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Volunteers continue Eagle Creek work

From left, Diane Brown and Diana Shipley secure the protective covering and mounting on a tree planted at Eagle Creek a few months ago by local students. - KIRK BOXLEITNER The Arlington Times
From left, Diane Brown and Diana Shipley secure the protective covering and mounting on a tree planted at Eagle Creek a few months ago by local students.
— image credit: KIRK BOXLEITNER The Arlington Times

ARLINGTON The hard work of local children to restore native wildlife was continued by older volunteers June 20, as employees of Windermere Real Estate in Arlington placed protectors around more than 2,500 seedlings at Eagle Creek.

City of Arlington Natural Resources Director Bill Blake supervised nearly 20 Arlington Windermere agents, and three students in the Arlington High School National Honor Society, as they placed protective coverings and mountings around the bases of an estimated 90 percent of the recently planted trees and shrubs.

"Local school kids planted these seedlings this past winter and spring," Blake said. "The larger and more isolated ones are less vulnerable, but the ones that are still small, or surrounded by tall grass, can fall prey to voles, since that's their natural habitat, or even to maintenance, since weed-eaters will kill those little trees."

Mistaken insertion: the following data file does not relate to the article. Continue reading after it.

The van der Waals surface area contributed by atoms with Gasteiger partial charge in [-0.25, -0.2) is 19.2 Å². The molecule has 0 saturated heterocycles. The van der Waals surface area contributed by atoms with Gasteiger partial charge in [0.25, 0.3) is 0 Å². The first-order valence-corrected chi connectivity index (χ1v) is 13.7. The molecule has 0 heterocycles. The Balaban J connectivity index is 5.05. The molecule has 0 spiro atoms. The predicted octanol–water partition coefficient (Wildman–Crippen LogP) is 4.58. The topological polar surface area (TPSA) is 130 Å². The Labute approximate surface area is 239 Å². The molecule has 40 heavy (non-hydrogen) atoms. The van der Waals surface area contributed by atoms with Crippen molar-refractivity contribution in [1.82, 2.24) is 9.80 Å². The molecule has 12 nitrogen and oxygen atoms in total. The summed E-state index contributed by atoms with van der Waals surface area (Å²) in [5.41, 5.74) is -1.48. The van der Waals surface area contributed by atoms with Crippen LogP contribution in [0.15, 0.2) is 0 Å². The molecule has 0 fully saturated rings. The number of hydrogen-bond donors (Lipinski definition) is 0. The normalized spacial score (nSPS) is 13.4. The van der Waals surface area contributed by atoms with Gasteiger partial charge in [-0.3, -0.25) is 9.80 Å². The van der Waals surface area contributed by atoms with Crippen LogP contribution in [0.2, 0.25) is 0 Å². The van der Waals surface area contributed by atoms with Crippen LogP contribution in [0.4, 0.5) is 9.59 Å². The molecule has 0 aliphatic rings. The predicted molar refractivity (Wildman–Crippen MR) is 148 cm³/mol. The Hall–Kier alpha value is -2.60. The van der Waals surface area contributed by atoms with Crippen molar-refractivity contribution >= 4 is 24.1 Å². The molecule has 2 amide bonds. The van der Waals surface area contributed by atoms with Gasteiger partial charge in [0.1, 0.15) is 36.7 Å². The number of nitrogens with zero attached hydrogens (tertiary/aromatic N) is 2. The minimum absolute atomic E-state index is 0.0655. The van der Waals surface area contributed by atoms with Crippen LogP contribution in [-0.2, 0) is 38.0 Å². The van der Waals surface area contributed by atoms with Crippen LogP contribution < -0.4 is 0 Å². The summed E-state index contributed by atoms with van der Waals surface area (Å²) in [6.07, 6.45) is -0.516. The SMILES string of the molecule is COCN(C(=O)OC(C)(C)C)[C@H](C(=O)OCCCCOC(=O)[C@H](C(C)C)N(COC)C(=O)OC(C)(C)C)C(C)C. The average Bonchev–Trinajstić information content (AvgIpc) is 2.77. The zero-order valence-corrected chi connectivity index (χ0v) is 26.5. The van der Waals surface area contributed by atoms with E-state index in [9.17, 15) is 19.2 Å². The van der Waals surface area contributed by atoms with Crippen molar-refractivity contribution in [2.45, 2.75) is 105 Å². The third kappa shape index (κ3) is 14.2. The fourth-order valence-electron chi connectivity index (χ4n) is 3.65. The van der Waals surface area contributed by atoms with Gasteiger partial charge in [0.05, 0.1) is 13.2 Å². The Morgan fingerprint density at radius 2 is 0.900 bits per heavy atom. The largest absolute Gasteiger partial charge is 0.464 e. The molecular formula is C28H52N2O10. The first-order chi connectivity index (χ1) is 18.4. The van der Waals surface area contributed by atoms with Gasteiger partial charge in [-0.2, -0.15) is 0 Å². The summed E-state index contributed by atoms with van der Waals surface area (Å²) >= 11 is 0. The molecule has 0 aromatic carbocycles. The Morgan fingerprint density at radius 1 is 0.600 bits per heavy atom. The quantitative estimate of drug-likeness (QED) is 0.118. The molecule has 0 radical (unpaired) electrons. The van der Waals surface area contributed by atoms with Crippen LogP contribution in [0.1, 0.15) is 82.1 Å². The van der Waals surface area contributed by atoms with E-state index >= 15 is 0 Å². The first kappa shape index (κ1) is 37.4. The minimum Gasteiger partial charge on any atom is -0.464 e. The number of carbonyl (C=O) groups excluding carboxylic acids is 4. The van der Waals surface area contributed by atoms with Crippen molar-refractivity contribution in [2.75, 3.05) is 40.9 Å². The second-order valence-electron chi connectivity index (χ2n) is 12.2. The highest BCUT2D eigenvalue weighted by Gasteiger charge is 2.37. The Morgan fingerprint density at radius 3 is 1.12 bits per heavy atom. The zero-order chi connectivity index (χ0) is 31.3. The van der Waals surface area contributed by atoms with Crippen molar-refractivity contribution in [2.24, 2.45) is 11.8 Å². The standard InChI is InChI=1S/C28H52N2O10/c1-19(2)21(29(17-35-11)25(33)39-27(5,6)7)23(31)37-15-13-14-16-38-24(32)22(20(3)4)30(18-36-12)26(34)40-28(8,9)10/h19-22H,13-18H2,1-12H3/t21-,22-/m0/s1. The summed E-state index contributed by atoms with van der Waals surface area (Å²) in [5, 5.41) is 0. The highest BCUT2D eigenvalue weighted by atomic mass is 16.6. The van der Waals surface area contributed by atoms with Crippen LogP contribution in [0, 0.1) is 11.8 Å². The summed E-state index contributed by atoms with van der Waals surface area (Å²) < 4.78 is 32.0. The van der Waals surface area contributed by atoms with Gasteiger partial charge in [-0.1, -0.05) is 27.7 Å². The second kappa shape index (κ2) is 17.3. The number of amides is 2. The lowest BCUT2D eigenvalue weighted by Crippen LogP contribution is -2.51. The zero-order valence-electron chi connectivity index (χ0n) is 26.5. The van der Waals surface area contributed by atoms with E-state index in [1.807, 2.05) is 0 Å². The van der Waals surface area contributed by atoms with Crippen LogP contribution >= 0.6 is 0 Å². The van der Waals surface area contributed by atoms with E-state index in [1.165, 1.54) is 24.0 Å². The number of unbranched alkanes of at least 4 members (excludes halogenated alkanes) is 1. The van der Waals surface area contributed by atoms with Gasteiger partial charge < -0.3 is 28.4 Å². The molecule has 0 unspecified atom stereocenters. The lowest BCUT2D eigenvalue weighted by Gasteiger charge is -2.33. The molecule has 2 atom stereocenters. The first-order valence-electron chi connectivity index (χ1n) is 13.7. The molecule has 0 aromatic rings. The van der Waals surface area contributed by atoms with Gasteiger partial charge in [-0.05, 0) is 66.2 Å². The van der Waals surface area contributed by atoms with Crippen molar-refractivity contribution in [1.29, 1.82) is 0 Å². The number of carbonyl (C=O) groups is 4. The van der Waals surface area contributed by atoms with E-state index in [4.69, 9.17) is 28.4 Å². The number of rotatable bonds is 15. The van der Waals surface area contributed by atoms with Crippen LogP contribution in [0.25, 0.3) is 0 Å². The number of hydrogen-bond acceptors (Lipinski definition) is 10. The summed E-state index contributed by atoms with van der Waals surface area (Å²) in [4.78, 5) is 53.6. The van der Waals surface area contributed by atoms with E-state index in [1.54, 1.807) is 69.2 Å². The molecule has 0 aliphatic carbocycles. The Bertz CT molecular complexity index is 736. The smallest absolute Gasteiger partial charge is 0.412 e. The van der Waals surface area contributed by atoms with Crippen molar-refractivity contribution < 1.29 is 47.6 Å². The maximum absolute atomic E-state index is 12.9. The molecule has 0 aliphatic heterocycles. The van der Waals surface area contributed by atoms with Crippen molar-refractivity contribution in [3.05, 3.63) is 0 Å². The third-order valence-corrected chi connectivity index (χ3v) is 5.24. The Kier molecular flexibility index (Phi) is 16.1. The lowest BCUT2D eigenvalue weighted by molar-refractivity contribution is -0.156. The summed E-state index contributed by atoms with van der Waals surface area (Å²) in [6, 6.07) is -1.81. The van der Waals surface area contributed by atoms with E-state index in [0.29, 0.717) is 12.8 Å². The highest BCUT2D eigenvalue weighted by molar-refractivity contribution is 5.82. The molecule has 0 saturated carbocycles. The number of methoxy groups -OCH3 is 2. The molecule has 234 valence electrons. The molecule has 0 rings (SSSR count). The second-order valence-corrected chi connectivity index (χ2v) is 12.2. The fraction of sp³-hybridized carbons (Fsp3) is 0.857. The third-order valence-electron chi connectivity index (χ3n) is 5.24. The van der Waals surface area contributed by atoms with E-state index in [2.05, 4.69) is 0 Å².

The trees and shrubs were planted along the banks of a channel dug last summer, in which Blake spotted juvenile Coho salmon during the day.

"It's already looking more like a stream than a ditch, since pools are forming," Blake said. "The trees will provide shade and keep the grass from choking the channel."

Blake credited a $28,000 Community Salmon Fund with making the restoration possible, and cited the contributions of the Evergreen Fly-Fishers, the Stilly-Snohomish Fisheries Enhancement Task Force, the Stillaguamish Tribe, and East Valley Sand and Gravel, the latter of which donated log bridges.

This year marked the Arlington Windermere office's 17th annual Community Service Day, and Arlington Windermere broker and owner Gene Bryson enjoyed the opportunity to pitch in outdoors.

"In past years we've painted the restrooms at Haller Park, done landscaping for the Chamber of Commerce offices, and helped out seniors, Housing Hope and the city," Bryson said. "We try to do work with a broader focus that will benefit the community as a whole. I like nature-oriented projects like this a lot because we get to see the impact of our efforts right away."

Bryson learned of the restoration project from Blake's article in the chamber newsletter, while AHS incoming junior Tiffany Cool found out about it from classmate Madeline Collins, whose parents are Arlington Windermere employees. Both Cool and Collins were getting their hands and shoes dirty at Eagle Creek.

"I like helping the environment and saving trees," Cool said. "I gives me a good feeling. This is the first project like this that I've done, but I expect I'll do a few more of these. If you weren't here, you missed out, because it was really fun."

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